A Babylonian amora of the fourth generation, disciple of Rabbah b. Naḥmani and of Sheshet. Ḥisda, another teacher of Aḥa, employed him for his halakic correspondence with Raba ben Joseph, who recognized in him a great and wise man (Pes. 47a, Yeb. 89b, Ned. 90a, B. B. 70a, Sanh. 43a, Shebu. 36b). It happened in his days that Ifra-Ormuzd, the queen-mother of Sapor II. of Persia, sent to Raba an animal to be sacrificed to the Jewish God and according to ancient Jewish rites; but as the sacrifices had ceased with the destruction of Jerusalem, Raba deputized Aḥa b. Huna, together with Rab Safra, to burn the proffered sacrifice on a sand-bank by the sea, on a pyre prepared of newly felled wood (Zeb. 116b).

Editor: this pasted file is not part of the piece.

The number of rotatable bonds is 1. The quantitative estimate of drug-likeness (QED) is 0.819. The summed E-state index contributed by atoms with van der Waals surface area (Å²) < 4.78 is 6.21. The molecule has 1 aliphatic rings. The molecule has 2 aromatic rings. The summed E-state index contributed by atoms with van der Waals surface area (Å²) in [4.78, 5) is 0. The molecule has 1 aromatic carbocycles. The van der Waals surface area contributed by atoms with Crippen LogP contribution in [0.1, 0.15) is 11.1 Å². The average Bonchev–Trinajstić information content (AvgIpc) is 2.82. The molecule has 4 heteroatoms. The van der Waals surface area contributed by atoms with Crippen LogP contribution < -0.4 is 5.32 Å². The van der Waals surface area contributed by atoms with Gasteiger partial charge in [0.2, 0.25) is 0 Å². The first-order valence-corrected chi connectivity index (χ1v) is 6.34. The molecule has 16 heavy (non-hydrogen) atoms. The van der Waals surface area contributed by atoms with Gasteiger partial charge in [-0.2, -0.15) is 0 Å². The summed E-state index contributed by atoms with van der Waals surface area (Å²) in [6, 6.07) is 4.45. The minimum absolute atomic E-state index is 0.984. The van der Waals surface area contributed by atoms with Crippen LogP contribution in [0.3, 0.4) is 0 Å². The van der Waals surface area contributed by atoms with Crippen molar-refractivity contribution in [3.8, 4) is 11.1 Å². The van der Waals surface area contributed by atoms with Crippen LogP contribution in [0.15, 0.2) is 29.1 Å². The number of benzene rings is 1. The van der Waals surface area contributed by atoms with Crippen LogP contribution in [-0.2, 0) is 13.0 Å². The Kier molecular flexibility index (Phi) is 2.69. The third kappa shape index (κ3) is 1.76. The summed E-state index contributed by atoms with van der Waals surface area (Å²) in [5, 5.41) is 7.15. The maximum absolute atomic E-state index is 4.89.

S. M.
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